As the people in your life reach milestones, it becomes complicated to accept your own. I’m 83, my husband is 85, and now, my only sister is 80. Weren’t we just kids? Wasn’t she recently the maid of honor at our wedding in 1960? Where did those years go? Our children, hers and mine, are all middle aged. She got a bonus this year when her son became a father for the third time. That’s her link to youth. She’s a grandmother again. I am, happily indeed, a great-grandmother. The twisting of the generations does strange things. My great-grandchildren are older than her grand-daughter, a member of an earlier generation.
I remember my sister’s arrival into my life like it was yesterday. Wasn’t it?
Things were not to my liking and I didn’t yet know that they would get better.
When I was three years old I was pretty unwelcoming to the new baby girl Mom came home with on December 2, in 1942. Young as I was I could see that this was not going to be good news for me. Mom was quite busy with this new little one who was called Janet Ruth. I sulked. I could see that this was going to be a long term issue for me. It has now been 80 years!
Things got worse until they got better. As a baby this new girl showed her spunk. One day Mom walked into the bedroom I shared with Janet and found her sitting in her crib surrounded by ringlets of hair. Her beautiful blonde curls were all over. This baby had given herself a haircut! And not a bad one at that. Of course you might want to know where she got the scissors. All I can say is that I don’t think they were from me!
Our days were often punctuated, when she was small, with her blocked tear duct which loomed very big to Mom. We spent lots of time schlepping to Dr. Rosen, the ophthalmologist on Newark’s High Street. He had a huge gray stucco home/office which I grew to know very well, and loathe very much. Instead of playing with my friends on Aldine Street I would have to take the bus with Mom and Janet and then walk up the huge hill (there was a reason it was called High Street) and then have to wait patiently and quietly for the renowned doctor to do……….nothing. All those numerous visits resulted in no improvement at all. The baby’s eye still dripped! It turned out that I could have saved my parents lots of money and lots of wasted effort. I, myself, cured the blocked tear duct!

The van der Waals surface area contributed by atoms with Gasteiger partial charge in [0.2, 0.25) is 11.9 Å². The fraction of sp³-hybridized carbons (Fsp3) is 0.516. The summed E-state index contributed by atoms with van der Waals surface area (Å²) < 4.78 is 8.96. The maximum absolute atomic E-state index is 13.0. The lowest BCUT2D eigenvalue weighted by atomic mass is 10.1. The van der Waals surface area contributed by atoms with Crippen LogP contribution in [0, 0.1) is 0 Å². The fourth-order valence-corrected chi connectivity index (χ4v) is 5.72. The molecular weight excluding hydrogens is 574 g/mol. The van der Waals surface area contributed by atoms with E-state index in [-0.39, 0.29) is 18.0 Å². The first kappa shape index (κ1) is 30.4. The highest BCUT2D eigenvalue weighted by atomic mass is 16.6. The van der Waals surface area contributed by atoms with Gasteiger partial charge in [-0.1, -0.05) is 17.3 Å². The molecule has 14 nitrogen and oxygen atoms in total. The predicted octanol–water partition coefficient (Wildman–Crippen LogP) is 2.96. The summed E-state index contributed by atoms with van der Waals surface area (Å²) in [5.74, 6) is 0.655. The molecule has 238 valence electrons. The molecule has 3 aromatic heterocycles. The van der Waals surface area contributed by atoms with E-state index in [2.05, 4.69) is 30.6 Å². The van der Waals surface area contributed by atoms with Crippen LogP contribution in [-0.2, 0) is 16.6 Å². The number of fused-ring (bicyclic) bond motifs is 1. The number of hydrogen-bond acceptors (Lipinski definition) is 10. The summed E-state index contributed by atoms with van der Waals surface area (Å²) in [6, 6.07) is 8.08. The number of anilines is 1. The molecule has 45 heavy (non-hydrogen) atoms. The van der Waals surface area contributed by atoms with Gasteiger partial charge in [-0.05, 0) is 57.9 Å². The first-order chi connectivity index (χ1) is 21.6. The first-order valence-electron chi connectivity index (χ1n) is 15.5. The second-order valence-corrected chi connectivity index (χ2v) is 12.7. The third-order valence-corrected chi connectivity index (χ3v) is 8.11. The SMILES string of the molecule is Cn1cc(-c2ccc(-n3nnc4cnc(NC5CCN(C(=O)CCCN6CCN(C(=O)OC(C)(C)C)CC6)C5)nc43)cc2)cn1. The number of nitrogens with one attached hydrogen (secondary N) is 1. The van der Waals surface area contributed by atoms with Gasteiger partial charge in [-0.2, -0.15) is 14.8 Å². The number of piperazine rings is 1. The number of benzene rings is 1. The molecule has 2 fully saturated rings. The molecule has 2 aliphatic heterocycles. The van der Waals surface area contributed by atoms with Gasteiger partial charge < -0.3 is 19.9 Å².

It happened this way. Janet was already a toddler and we were outside. I decided to be mean and run away from her. In those days I could run a lot faster than she could, a feat I cannot replicate today, and I had lots of experience in being mean! So I decided, who knows why, to run down the driveway and have her chase me. She couldn’t catch me and she fell down, hard, on the driveway. She screamed in pain but the blocked tear duct was blown open and never dripped again. Unlike Dr. Rosen, I didn’t send a bill.
I was often quite nasty to my little sister. I think that’s pretty typical and I certainly was typical. I was known to hit her and do unpleasant things to her. The big but was when the other kids in the neighborhood picked on her. Then I became her ferocious defender. If you were not Janet’s friend you were my enemy. I was tough and scary.
We grew up and had the usual issues. We shared one phone in our house and my sister was always on it. That caused endless friction and sometimes even physical fights. We didn’t get along really well but growing up played magical tricks on each of us. We learned to be best friends, or as they say today BFF.
And why not? My sister is the most amazing person I know. She’s idealistic, brilliant, tolerant, loving, strong as a rock, and oh so very kind and generous. She’s very accomplished and was an unbelievable wife to her late husband, the beloved Zeev Goren. I never heard them argue. They walked with each other holding hands and sharing their lives in peace and harmony. Their two children, now grown and raising their own five kids, grew up in an environment that was uniquely happy, calm, and tender.
Janet’s chosen profession in her adopted land, Eretz Yisrael, was to teach generations of high school children English. I have heard from many of her former students that she was a memorable and remarkable teacher. Her students really learned English and are not among those many Israelis for whom English remains an unspeakable mystery. She is renowned for writing English textbooks which are known throughout Israel. I was in Eilat when I met an English teacher who commented, with awe in his voice, “You are Janet Goren’s sister?!” He was honored to meet me although I have no credit due me for her accomplishments. He told me how much he loved her books and admired her work.
Since Zeev’s passing Janet has been our travel partner and together we three have seen the world, from Australia to China to Europe and Africa. No better mate could be found for our journeys. She is amenable, available and agreeable. The very best!
It is hard for me to believe that my kid sister is now an old woman. Where did the years fly since she was sending her curls blowing in the breeze down Aldine Street? She has lived in Israel since 1967 and inspired all of our family to feel a part of building The Land. Whenever we walk together in Israel people stop to greet her, and almost always to hug her. Many are her former students. She sheds love.
What I didn’t know in 1942 was that Mom had brought home a wonderful gift for me that day, an incredible treasure. She walked in with Janet in her arms. I regret the wasted years of fighting, arguing and seeking victory. I suppose siblings all waste time with enmity. Certainly our world has enough of that without us doing our share.
I have only one sister and I am blessed. May she enjoy many more years of life and love with her amazing children and grandchildren, and may she live to enjoy the next generation, who will be gifts to the Jewish people and to the Land. Ad 120!